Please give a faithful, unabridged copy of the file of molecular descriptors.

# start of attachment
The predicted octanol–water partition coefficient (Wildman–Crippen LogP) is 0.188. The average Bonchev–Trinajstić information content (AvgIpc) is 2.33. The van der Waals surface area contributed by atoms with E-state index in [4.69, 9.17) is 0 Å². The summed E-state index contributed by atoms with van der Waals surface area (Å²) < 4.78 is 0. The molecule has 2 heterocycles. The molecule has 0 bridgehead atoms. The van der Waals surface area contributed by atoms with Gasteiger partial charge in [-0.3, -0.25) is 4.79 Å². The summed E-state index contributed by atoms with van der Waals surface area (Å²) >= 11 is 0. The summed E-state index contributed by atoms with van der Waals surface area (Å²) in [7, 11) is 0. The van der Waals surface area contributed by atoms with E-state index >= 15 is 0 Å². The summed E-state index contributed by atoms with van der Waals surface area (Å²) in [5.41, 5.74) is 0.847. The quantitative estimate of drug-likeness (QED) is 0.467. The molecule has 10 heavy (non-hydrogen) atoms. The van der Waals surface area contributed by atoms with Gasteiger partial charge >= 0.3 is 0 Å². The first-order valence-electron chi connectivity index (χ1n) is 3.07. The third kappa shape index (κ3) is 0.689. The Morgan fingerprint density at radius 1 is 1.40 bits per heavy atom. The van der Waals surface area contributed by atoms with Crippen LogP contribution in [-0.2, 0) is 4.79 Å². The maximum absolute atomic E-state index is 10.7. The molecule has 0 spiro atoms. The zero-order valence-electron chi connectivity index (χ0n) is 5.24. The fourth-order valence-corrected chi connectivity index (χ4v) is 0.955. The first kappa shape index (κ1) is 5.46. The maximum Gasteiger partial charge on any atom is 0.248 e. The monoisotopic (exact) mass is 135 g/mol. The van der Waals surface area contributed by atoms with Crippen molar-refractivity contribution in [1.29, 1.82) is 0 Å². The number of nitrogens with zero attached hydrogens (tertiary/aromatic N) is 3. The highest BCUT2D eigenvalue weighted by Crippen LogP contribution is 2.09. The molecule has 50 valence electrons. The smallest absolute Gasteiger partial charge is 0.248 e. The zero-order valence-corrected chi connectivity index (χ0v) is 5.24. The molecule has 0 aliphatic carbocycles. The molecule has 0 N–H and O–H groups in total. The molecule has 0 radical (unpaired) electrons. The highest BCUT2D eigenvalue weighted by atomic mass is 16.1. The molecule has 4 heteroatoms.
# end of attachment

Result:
The predicted octanol–water partition coefficient (Wildman–Crippen LogP) is 0.188. The average Bonchev–Trinajstić information content (AvgIpc) is 2.33. The van der Waals surface area contributed by atoms with E-state index in [4.69, 9.17) is 0 Å². The summed E-state index contributed by atoms with van der Waals surface area (Å²) < 4.78 is 0. The molecule has 2 heterocycles. The molecule has 0 bridgehead atoms. The van der Waals surface area contributed by atoms with Gasteiger partial charge in [-0.3, -0.25) is 4.79 Å². The summed E-state index contributed by atoms with van der Waals surface area (Å²) >= 11 is 0. The summed E-state index contributed by atoms with van der Waals surface area (Å²) in [7, 11) is 0. The van der Waals surface area contributed by atoms with E-state index >= 15 is 0 Å². The summed E-state index contributed by atoms with van der Waals surface area (Å²) in [5.41, 5.74) is 0.847. The quantitative estimate of drug-likeness (QED) is 0.467. The molecule has 10 heavy (non-hydrogen) atoms. The van der Waals surface area contributed by atoms with Gasteiger partial charge >= 0.3 is 0 Å². The first-order valence-electron chi connectivity index (χ1n) is 3.07. The third kappa shape index (κ3) is 0.689. The Morgan fingerprint density at radius 1 is 1.40 bits per heavy atom. The van der Waals surface area contributed by atoms with Crippen LogP contribution in [-0.2, 0) is 4.79 Å². The maximum absolute atomic E-state index is 10.7. The molecule has 0 spiro atoms. The zero-order valence-electron chi connectivity index (χ0n) is 5.24. The fourth-order valence-corrected chi connectivity index (χ4v) is 0.955. The first kappa shape index (κ1) is 5.46. The maximum Gasteiger partial charge on any atom is 0.248 e. The monoisotopic (exact) mass is 135 g/mol. The van der Waals surface area contributed by atoms with Crippen molar-refractivity contribution in [1.29, 1.82) is 0 Å². The number of nitrogens with zero attached hydrogens (tertiary/aromatic N) is 3. The highest BCUT2D eigenvalue weighted by Crippen LogP contribution is 2.09. The molecule has 50 valence electrons. The smallest absolute Gasteiger partial charge is 0.248 e. The zero-order valence-corrected chi connectivity index (χ0v) is 5.24. The molecule has 0 aliphatic carbocycles. The molecule has 0 N–H and O–H groups in total. The molecule has 0 radical (unpaired) electrons. The highest BCUT2D eigenvalue weighted by atomic mass is 16.1. The molecule has 4 heteroatoms.